I wonder if there’s an enemy Grand Distraction Plan in place to keep us so amazed we cease being amazed.

Likewise, if you ask a child about The Long Winter by Laura Ingalls Wilder, you’re bound to discuss happiness, thankfulness, and simplicity. I hear a child say, “I’d rather have the joy of that small thing than become a person with so many things she can’t even be thankful anymore. There’s too much around.”

I wonder if there’s an enemy Grand Excess Plan in place to keep us so full we cease being thankful.

The children among us are feeling it. I’m beginning to listen to them more and more.


How You Know It’s a Good Thing

I’m teaching students how to review something. It seems simple, right? It seems obvious, natural, and everyday to evaluate something. Films, restaurants, art, clothing, technology. . .

It’s harder than we thought.

Determining whether or not an activity, a product, an experience, or a work of art is “good” or “bad” taps deeply inside of philosophy, psychology, religion, and sociology.

We don’t even know where to begin because even our evaluation criteria needs evaluation criteria.

Students, for example, might evaluate something by the pleasure it gives, but who says that’s a good standard? Or what about usefulness or efficiency? Who says these matter more than complexity or honesty? We ask certain questions like:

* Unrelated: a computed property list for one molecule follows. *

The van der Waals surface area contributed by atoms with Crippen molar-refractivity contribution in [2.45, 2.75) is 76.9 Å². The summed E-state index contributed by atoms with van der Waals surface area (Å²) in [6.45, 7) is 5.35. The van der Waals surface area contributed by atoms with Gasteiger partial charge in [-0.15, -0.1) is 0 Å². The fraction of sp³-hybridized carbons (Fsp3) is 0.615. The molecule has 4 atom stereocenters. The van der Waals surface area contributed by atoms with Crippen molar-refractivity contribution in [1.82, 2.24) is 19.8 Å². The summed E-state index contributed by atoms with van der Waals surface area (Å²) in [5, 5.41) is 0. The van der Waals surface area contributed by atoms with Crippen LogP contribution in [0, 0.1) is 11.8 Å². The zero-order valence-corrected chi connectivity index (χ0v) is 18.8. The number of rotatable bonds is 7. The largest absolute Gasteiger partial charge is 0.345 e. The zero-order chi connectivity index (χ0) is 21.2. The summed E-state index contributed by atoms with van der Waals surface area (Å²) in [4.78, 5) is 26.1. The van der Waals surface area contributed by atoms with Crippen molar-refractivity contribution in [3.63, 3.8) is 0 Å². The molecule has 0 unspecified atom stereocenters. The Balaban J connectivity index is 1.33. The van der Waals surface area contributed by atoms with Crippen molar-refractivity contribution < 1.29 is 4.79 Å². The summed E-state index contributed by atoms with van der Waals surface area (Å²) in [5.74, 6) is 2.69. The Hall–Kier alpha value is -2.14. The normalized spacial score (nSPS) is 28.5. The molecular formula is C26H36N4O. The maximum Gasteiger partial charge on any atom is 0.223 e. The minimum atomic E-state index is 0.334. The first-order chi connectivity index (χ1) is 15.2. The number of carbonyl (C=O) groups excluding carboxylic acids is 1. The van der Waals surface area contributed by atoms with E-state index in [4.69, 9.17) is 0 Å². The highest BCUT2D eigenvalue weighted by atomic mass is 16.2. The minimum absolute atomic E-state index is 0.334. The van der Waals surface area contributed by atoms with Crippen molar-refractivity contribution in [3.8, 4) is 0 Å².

Is it noble?
Is it excellent?
It is complex?
Does it contribute to human thriving?
Does it harm?
It is rare?
It is authentic?
Does it inspire love?

Even these words need definition. What is noble? What is “thriving?” Teaching in the humanities feels like I’m netting the air. Students feel this way, too. What or whom are we to love? What are we to value? Who says? What is this product / film / food / experience doing to me, and is that OK?

It’s a good time to reconsider the good, the beautiful, and the right. It’s a good time to talk to my family about the good, the beautiful, and the right. Does this thing bring me closer to God? Does this thing help me become a better citizen? Does this thing help me love better? Does this thing help me worship?

How will we know if it’s a good thing if we forget our criteria?